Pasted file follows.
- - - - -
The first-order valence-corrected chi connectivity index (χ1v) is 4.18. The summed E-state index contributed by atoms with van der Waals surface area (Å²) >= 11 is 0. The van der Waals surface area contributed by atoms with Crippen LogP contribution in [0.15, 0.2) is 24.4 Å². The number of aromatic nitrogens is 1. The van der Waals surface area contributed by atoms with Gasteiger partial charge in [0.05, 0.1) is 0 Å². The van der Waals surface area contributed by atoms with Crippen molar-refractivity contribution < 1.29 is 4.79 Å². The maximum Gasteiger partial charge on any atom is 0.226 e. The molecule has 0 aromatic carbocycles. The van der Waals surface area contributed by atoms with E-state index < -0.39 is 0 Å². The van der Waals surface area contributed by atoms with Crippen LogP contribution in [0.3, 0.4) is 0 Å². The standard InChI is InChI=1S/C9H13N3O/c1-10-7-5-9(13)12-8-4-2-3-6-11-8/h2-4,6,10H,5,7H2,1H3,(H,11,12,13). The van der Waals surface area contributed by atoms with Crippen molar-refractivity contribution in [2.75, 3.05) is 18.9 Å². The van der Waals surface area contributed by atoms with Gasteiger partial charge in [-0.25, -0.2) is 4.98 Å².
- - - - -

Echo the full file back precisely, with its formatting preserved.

The first-order valence-corrected chi connectivity index (χ1v) is 4.18. The summed E-state index contributed by atoms with van der Waals surface area (Å²) >= 11 is 0. The van der Waals surface area contributed by atoms with Crippen LogP contribution in [0.15, 0.2) is 24.4 Å². The number of aromatic nitrogens is 1. The van der Waals surface area contributed by atoms with Gasteiger partial charge in [0.05, 0.1) is 0 Å². The van der Waals surface area contributed by atoms with Crippen molar-refractivity contribution < 1.29 is 4.79 Å². The maximum Gasteiger partial charge on any atom is 0.226 e. The molecule has 0 aromatic carbocycles. The van der Waals surface area contributed by atoms with E-state index < -0.39 is 0 Å². The van der Waals surface area contributed by atoms with Crippen LogP contribution in [0.3, 0.4) is 0 Å². The standard InChI is InChI=1S/C9H13N3O/c1-10-7-5-9(13)12-8-4-2-3-6-11-8/h2-4,6,10H,5,7H2,1H3,(H,11,12,13). The van der Waals surface area contributed by atoms with Crippen molar-refractivity contribution in [2.75, 3.05) is 18.9 Å². The van der Waals surface area contributed by atoms with Gasteiger partial charge in [-0.25, -0.2) is 4.98 Å².